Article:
The final trick then is to simply not use classes and inheritance where they aren't needed, and this is one such place. In general, inheritance is a very, very poor tool for such problems. Use inheritance when you want to model is-a relationships, keeping in mind how a computer works/things - the computer has no reason to care that a stone block is a type of block. That's a human taxonomy problem. The computer only cares whether a stone block exposes the behavior of a block. That is, inheritance to a computer is mostly valuable only when you're modeling interfaces and behaviors.

Furthermore, inheritance starts to cause some serious issues. Say you have an ice block that has sliding behavior and a puzzle block that can be pushed and then want to add an ice puzzle block. Does it inherit from PuzzleBlock or IceBlock? Do you move all the common functionality up into Block and make every single block pay the price for the excess bloat? The concept of aggregation solves this nicely. You can make an IceBlockComponent and a PuzzleBlockComponent and now an individual BlockType can contain a list of these components, allowing you to mix-and-match behaviors however you want.

Alternatively, if you don't feel you need the full flexibility (and resulting complexity) of component-based design, move your inheritance structure out of Block and into a BlockType hierarchy. So you'd have a BlockTypeStone or BlockTypeIce and still only a single Block.

Going back to the data-structure problem, not that each Block does not need to contain all the behavior and methods of its type. In such a system, it needs only point back to its BlockType. This can be done efficiently by storing all the BlockTypes in an array or List and then storing a small integer (say a byte or a short) in the Block object. Now you no longer have any need for inheritance in Block and you've reduced the size from before (no need for 4-8 byte references in your Chunk array of blocks but rather a compact struct containing a small integer... or just the integer itself with no struct!).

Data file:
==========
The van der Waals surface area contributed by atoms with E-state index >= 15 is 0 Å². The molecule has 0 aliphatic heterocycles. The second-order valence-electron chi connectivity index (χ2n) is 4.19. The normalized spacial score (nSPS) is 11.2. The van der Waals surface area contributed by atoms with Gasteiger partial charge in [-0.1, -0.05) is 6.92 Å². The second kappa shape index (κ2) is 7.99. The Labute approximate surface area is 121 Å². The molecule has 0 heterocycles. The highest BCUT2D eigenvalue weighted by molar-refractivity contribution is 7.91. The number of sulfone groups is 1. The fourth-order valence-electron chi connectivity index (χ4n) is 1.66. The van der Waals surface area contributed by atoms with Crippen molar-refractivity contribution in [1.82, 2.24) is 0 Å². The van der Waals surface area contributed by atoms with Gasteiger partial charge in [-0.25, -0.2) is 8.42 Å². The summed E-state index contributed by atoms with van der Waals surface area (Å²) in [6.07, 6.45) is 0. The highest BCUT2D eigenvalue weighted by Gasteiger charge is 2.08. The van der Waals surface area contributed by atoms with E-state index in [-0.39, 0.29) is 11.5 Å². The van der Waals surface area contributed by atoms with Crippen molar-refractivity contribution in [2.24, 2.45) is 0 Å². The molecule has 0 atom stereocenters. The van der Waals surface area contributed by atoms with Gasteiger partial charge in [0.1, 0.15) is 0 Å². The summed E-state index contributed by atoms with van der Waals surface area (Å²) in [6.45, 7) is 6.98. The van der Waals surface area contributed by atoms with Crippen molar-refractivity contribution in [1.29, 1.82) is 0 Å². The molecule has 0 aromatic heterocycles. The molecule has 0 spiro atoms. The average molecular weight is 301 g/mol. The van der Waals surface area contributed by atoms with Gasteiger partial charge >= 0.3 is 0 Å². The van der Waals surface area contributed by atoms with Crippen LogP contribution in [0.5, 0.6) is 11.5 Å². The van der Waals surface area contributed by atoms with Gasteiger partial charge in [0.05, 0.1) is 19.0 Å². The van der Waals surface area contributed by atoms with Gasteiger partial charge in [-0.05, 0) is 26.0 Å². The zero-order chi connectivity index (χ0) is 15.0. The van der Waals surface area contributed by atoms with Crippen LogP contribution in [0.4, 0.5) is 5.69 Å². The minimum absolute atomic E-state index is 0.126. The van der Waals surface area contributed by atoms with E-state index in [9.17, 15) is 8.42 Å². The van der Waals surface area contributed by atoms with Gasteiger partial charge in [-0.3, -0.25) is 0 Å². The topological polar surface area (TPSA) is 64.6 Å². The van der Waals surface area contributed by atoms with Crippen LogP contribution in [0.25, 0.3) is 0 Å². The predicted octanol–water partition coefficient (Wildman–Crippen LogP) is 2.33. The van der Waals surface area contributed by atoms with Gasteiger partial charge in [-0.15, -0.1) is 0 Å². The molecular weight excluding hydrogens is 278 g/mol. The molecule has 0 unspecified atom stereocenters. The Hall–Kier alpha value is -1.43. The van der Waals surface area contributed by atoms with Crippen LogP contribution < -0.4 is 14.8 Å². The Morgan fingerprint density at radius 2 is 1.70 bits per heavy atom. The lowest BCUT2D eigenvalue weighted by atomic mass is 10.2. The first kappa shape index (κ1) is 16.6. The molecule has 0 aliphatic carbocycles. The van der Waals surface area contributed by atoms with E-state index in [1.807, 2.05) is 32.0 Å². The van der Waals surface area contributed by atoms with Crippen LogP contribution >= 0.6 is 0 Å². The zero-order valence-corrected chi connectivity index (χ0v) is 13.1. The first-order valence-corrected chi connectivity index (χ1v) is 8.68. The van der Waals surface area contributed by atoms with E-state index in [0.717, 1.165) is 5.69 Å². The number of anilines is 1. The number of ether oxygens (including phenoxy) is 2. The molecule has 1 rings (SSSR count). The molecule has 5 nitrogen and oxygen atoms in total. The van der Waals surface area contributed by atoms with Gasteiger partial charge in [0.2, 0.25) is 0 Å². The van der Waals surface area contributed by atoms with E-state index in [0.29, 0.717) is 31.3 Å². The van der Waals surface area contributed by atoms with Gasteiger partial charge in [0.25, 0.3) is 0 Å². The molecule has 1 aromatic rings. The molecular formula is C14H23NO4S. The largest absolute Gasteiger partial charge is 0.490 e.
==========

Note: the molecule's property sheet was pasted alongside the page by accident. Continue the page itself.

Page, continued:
The remaining hassle then is data. Thankfully, most data in these games are going to be per type rather than per block instance. That is, your IceBlockComponent may have a slipperiness attribute which would apply to all blocks of that type. There's no need to store the value on each individual block.

For the few bits of data you do need per block, just use a few bits (or a couple bytes). If your Block is just an 8-bit index to a BlockType, you could toss in another 8 or 16 bits and still have Block stay relatively small and compact. These extra bits of data would be interpreted as needed by the block type (managing the meaning of the bits in a component/aggregation model is a little tricky, but doable).

The end result of all these is that you've got a very compact Chunk that uses much less memory and is much faster to process than what you had before. You've also simplified your use of the type system and (if you play your cards right) made the game easier to mod and extend in the future.